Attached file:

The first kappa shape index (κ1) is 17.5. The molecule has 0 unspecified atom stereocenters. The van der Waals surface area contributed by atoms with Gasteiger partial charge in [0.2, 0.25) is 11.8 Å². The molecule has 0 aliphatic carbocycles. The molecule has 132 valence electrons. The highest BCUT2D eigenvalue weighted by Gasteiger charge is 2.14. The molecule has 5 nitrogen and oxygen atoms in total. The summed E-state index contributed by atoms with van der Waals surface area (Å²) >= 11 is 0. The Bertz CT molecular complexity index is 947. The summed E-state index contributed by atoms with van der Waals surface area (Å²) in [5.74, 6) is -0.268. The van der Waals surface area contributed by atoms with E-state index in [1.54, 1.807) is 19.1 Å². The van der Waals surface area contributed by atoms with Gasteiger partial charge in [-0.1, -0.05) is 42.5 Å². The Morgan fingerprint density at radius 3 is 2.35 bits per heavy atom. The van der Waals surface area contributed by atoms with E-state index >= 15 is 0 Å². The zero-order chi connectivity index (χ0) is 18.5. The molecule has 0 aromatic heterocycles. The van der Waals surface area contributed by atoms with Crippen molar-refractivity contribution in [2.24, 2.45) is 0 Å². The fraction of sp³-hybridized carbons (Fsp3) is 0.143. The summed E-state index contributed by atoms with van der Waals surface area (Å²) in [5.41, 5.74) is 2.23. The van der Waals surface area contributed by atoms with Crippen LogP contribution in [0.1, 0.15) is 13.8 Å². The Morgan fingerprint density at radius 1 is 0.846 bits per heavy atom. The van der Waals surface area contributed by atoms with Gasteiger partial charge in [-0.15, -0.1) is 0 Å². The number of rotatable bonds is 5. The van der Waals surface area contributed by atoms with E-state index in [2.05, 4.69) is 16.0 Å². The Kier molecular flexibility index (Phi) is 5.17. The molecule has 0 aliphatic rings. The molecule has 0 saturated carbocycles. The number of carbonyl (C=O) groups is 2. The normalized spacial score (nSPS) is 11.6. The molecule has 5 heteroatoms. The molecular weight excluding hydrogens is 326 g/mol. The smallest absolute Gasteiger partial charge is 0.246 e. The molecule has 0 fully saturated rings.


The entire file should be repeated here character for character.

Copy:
The first kappa shape index (κ1) is 17.5. The molecule has 0 unspecified atom stereocenters. The van der Waals surface area contributed by atoms with Gasteiger partial charge in [0.2, 0.25) is 11.8 Å². The molecule has 0 aliphatic carbocycles. The molecule has 132 valence electrons. The highest BCUT2D eigenvalue weighted by Gasteiger charge is 2.14. The molecule has 5 nitrogen and oxygen atoms in total. The summed E-state index contributed by atoms with van der Waals surface area (Å²) >= 11 is 0. The Bertz CT molecular complexity index is 947. The summed E-state index contributed by atoms with van der Waals surface area (Å²) in [5.74, 6) is -0.268. The van der Waals surface area contributed by atoms with E-state index in [1.54, 1.807) is 19.1 Å². The van der Waals surface area contributed by atoms with Gasteiger partial charge in [-0.1, -0.05) is 42.5 Å². The Morgan fingerprint density at radius 3 is 2.35 bits per heavy atom. The van der Waals surface area contributed by atoms with E-state index >= 15 is 0 Å². The zero-order chi connectivity index (χ0) is 18.5. The molecule has 0 aromatic heterocycles. The van der Waals surface area contributed by atoms with Crippen molar-refractivity contribution in [2.24, 2.45) is 0 Å². The fraction of sp³-hybridized carbons (Fsp3) is 0.143. The summed E-state index contributed by atoms with van der Waals surface area (Å²) in [5.41, 5.74) is 2.23. The van der Waals surface area contributed by atoms with Crippen LogP contribution in [0.1, 0.15) is 13.8 Å². The Morgan fingerprint density at radius 1 is 0.846 bits per heavy atom. The van der Waals surface area contributed by atoms with Gasteiger partial charge in [-0.15, -0.1) is 0 Å². The number of rotatable bonds is 5. The van der Waals surface area contributed by atoms with E-state index in [2.05, 4.69) is 16.0 Å². The Kier molecular flexibility index (Phi) is 5.17. The molecule has 0 aliphatic rings. The molecule has 0 saturated carbocycles. The number of carbonyl (C=O) groups is 2. The normalized spacial score (nSPS) is 11.6. The molecule has 5 heteroatoms. The molecular weight excluding hydrogens is 326 g/mol. The smallest absolute Gasteiger partial charge is 0.246 e. The molecule has 0 fully saturated rings.